E.J. Dionne Jr.
Opinion writer July 20, 2012

For all the dysfunction in our political system, a healthy pattern usually takes hold when a terrible tragedy seizes the nation’s attention.

Normally, we engage in a searching conversation over what rational steps can be taken by individuals, communities and various levels of government to make the recurrence of a comparable tragedy less likely. Sometimes we act, sometimes we don’t, but at least we explore sensible solutions.

E.J. Dionne writes about politics in a twice-weekly column and on the PostPartisan blog. He is also a senior fellow in Governance Studies at the Brookings Institution, a government professor at Georgetown University and a frequent commentator on politics for National Public Radio, ABC’s “This Week” and NBC’s “Meet the Press.” View Archive

Unless the tragedy involves guns. Then our whole public reasoning process goes haywire. Anyone who dares to say that an event such as the massacre at a Colorado movie theater early Friday demands that we rethink our approach to the regulation of firearms is accused of “exploiting” the deaths of innocent people.

This is part of the gun lobby’s rote response, and the rest of us allow it to work every time. Its goal is to block any conversation about how our nation’s gun laws, the most permissive in the industrialized world, increase the likelihood of mass killings of this sort.

First, the gun lobby goes straight to the exploitation argument — which is, of course, a big lie. You can see this because we never allow an assertion of this kind to stop conversation on other issues.

Nobody who points to the inadequacy of our flood-control policies or mistakes by the Army Corps of Engineers is accused of “exploiting” the victims of a deluge. Nobody who criticizes a botched response by the Federal Emergency Management Agency to a natural disaster is accused of “exploiting” the victims of a hurricane or a tornado. Nobody who lays part of the blame for an accident on insufficient regulation of, say, the airlines or coal mining is accused of “exploiting” the accident’s victims.

No, it’s only where a gun massacre is concerned that an absolute and total gag rule is imposed on any thinking beyond the immediate circumstances of the catastrophe. God forbid that we question even a single tenet of the theology of firearms.

The lobby then goes to its backup moves. The problem, it insists, lies in the failure to enforce existing laws — conveniently ignoring that the National Rifle Association’s whole purpose is to weaken the gun statutes we already have.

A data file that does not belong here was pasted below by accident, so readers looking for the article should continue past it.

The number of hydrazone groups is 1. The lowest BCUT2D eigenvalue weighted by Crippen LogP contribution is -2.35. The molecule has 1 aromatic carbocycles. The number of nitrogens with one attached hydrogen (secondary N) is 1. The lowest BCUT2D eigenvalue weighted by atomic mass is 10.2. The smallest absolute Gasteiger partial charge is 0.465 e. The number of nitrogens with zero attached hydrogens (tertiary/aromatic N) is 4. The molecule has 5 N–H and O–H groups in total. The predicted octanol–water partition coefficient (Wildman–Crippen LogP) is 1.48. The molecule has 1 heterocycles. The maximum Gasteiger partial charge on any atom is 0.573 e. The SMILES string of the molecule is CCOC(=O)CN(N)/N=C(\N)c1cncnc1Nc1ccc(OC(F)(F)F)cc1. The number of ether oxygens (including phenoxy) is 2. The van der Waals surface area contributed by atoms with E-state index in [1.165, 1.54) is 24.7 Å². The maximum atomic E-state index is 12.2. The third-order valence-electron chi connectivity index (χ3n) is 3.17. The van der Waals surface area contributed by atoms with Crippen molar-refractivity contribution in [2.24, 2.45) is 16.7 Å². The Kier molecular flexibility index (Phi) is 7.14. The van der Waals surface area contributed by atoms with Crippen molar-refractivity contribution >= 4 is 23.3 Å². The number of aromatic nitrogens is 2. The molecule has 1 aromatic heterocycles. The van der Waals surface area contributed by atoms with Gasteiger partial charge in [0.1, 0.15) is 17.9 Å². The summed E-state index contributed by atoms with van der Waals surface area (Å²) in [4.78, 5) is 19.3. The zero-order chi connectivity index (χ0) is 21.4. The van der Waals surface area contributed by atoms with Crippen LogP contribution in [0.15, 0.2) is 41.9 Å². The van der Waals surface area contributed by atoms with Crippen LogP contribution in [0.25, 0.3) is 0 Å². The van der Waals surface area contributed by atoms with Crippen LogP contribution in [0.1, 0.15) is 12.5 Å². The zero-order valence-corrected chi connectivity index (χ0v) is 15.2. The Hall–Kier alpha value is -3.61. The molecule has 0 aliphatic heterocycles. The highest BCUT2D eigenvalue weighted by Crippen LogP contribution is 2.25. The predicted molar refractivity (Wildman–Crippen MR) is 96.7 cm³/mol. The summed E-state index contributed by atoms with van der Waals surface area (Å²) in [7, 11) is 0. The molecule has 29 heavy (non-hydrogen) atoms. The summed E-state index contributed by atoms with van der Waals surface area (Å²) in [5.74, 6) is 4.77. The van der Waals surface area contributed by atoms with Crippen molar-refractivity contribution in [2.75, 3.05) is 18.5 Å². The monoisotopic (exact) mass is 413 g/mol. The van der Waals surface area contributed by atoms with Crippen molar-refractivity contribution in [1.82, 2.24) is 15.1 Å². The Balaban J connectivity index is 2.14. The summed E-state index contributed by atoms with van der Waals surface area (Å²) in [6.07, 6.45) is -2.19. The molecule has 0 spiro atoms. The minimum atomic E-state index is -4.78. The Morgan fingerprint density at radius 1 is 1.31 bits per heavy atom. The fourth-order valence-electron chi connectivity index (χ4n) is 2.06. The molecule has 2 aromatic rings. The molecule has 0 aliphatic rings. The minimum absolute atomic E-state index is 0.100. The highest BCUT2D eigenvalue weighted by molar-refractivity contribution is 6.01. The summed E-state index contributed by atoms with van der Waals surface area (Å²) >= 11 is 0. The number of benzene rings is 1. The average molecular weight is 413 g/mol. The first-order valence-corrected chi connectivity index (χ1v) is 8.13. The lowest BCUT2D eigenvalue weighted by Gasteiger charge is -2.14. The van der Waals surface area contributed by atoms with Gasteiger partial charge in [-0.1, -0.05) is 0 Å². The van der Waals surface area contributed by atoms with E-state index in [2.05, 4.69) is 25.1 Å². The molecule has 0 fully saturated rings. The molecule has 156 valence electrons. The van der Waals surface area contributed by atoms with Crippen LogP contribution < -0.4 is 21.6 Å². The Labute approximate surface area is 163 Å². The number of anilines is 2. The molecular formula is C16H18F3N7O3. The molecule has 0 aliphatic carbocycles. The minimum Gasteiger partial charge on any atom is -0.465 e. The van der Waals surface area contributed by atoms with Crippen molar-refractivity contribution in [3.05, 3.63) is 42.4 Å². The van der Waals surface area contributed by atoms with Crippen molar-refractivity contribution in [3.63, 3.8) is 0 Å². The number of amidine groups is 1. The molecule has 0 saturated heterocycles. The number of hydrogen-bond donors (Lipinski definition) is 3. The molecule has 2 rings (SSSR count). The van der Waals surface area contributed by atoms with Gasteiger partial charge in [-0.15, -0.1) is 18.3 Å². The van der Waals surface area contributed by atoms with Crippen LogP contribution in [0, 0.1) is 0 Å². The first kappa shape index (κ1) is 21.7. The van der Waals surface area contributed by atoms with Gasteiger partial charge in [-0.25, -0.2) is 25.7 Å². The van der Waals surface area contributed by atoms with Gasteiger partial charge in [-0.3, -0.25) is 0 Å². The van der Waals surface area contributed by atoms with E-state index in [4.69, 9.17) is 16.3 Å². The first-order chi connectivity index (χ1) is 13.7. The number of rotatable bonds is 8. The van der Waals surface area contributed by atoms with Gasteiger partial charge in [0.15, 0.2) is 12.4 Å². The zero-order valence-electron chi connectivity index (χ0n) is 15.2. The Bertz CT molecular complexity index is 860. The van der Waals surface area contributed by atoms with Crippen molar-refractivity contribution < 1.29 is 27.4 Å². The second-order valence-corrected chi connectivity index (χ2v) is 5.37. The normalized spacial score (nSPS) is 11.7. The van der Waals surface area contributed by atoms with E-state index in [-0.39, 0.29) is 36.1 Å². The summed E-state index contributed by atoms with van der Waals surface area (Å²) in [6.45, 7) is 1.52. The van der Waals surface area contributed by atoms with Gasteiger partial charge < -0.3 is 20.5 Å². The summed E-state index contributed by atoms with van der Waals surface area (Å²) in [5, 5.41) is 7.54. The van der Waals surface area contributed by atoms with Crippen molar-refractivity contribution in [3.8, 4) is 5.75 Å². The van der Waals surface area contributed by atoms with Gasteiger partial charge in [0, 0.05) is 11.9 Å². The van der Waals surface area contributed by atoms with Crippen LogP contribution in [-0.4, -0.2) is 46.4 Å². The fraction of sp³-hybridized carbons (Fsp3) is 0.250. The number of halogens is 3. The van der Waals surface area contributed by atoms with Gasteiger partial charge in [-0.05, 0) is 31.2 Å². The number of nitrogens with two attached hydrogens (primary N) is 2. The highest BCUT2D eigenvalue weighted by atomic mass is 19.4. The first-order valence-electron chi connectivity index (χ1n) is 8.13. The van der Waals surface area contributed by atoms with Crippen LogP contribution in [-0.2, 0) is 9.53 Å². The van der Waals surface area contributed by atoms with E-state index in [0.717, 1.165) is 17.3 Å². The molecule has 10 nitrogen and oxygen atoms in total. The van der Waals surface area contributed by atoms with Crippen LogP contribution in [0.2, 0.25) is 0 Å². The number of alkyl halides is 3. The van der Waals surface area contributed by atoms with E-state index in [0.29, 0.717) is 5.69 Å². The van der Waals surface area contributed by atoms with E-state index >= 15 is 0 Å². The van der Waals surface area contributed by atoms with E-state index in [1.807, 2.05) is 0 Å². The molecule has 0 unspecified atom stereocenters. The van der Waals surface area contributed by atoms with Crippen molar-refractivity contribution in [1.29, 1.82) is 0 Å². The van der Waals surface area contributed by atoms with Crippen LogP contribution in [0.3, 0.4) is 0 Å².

The worshipers of weapons also lay heavy stress on the psychological disabilities of the killer in a particular incident to create a sense of futility and resignation. Crazy people, they say, will do crazy things, and there is nothing we can do about this. Never mind that more rational laws would help keep guns out of the hands of people with a history of mental illness. Never mind that it’s harder to get a license to drive a car than it is to own a gun. Never mind that even a Supreme Court ruling that gave an expansive reading of the Second Amendment nonetheless acknowledged the right of the people through their legislatures and Congress to enact sensible gun regulations.

Oh, yes, and then there is the trump card: We’d all be safer, says the gun lobby, if every last one of us owned a gun.

Why is there so little pushback against assertions that are so transparently designed to prevent rather than promote dialogue? The answer lies in a profound timidity on the part of politicians in both parties. The Republicans are allied with the gun lobby, and the Democrats are intimidated.

Sure, there are some dissenters. Many of the nation’s mayors, led by Mike Bloomberg of New York and Tom Menino of Boston, have tried to organize a push for carefully tailored laws aimed at keeping guns out of the wrong hands. But they are the exceptions. President Obama has done little to challenge the NRA, and yet it attacks him anyway.

There are many reasons for this politics of timidity, not the least being a United States Senate that vastly overrepresents rural voters relative to suburban and urban voters. (The electoral college overrepresents rural voters, too.) Add to this a Republican Party that will bow low before any anti-government argument that comes along, and a Democratic Party petrified of losing more rural support — and without any confidence that advocates of tougher gun laws will cast ballots on the basis of this issue.

So let’s ask ourselves: Aren’t we all in danger of being complicit in throwing up our hands and allowing the gun lobby to write our gun laws? Awful things happen, we mourn them and then we shrug. And that’s why they keep happening.

ejdionne@washpost.com